Crested Geckos can be successfully kept in a variety of enclosures. Most choose to house their Crested Geckos in glass enclosures, I prefer glass enclosures made by Zoo Med Laboratories, Exo Terra, and Thrive, these enclosures and great for visibility, ventilation, and you can easily place lighting on top on the enclosure! Crested Geckos can also be housed in various other types of enclosures, including PVC enclosures, some custom-made wooden enclosures, kritter keepers, and although debated, sterilite tubs with added ventilation. Regardless of the type of enclosure that you choose, make sure that it is vertically oriented and/or a minimum of 18 inches tall. Refer to the basic care overview for reccomended enclosures sizes based on the Crested Gecko’s maturity.
Crested Geckos will need a various places to hide, shed, and if the Crested Gecko is female, lay eggs. Hiding places most commonly consist of artificial and real leaves, be sure to provide plenty of these in your Crested Gecko’s enclosure! Crested Geckos need rough surfaces to shed on, I reccomend providing cork bark in your Crested Geckos enclosure, my Crested Geckos often use the cork bark in their enclosures to shed and hide behind and/or in! If you have a sexually mature female Crested Gecko, provide her with a place to lay, this can be a lay box, or substrate that is both moist and loose throughout the enclosure. Crested Geckos do always require a substrate of some kind, this can be as simple as paper towels, or as complex as bioactive substrate! Eco-earth is the most commonly used substrate.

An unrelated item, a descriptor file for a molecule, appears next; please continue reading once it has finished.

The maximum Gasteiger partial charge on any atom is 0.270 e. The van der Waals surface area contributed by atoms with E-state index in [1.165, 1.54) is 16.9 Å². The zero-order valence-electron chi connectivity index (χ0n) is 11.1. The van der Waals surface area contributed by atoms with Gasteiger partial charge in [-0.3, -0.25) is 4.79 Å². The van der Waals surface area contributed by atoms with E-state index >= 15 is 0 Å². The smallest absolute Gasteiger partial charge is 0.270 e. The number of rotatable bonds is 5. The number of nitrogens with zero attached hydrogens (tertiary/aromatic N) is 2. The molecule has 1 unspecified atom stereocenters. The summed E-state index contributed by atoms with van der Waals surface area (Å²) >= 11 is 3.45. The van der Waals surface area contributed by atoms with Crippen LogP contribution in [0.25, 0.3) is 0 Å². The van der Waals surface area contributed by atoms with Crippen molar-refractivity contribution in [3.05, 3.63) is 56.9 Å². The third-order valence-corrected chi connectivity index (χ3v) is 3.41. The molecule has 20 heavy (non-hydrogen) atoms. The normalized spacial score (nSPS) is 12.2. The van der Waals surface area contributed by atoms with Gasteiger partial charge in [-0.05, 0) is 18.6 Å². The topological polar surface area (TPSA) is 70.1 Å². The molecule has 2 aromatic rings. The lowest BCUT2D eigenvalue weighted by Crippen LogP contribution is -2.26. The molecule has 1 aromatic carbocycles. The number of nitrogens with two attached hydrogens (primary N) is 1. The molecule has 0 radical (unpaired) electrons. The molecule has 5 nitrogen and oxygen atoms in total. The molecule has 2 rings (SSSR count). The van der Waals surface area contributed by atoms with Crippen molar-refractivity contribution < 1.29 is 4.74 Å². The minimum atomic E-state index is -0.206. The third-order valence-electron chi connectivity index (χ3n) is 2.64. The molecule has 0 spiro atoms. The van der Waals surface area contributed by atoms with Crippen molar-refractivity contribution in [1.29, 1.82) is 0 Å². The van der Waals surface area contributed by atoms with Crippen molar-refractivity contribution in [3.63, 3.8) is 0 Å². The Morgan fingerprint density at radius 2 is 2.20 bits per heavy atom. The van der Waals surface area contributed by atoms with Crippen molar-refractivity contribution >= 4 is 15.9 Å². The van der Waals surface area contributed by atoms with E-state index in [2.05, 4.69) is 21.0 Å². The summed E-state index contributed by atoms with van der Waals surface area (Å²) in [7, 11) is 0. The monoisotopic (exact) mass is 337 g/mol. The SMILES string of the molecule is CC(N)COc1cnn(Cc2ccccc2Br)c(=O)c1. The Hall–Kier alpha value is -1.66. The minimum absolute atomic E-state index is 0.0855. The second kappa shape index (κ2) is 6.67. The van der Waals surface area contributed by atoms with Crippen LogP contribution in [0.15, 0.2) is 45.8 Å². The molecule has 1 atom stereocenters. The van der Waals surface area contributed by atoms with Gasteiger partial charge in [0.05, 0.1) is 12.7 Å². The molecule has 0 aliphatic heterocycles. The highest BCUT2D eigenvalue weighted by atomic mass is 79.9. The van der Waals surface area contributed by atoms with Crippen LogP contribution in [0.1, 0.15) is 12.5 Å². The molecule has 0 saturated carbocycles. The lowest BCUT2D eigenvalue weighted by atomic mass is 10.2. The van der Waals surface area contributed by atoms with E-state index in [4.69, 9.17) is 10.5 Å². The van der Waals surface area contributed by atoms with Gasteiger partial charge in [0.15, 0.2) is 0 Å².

If you choose to cohabitate your Crested Geckos, make sure you do it responsibly. I do not recommend that keepers in the beginning stages of keeping them cohabitate their Crested Geckos, having experience with the species will help you recognize to behaviors of the Crested Geckos involved. Cohabitating Crested Geckos can and has been done successfully many times, but choosing to cohabitate your Crested Geckos is still a very serious, and potentially dangerous decision. When done properly, cohabitating Crested Geckos is not the cheaper, easier or most space efficient option. If they have enough space, hiding places, are the same size, and there’s enough food for both, it is usually okay, but this is not a guarentee. Multiple male Crested Geckos should never be cohabitated together, they are very territorial and will fight each other in almost all cases. If a male and a female are housed together, they will reproduce. Females, and females cohabitated with one male, typically do well together, but this is never a guarantee. Some simply do not get along, so you have to keep an eye out for any signs of fighting and have an emergency setup ready in case one or both are injured. Some long term pairings have been reported to fail to thrive after being separated, so if you choose to cohabitate your Crested Geckos be prepared to do this until the end of their lives. Many keepers have found benefits in cohabitating their Crested Geckos, while many haven’t found any and would argue that it is too dangerous to attempt.
Please keep in mind that there is no one way to care for an animal, what is shown here is what has worked for me and my collection, along with some things that have worked well for other experienced keepers and their collections.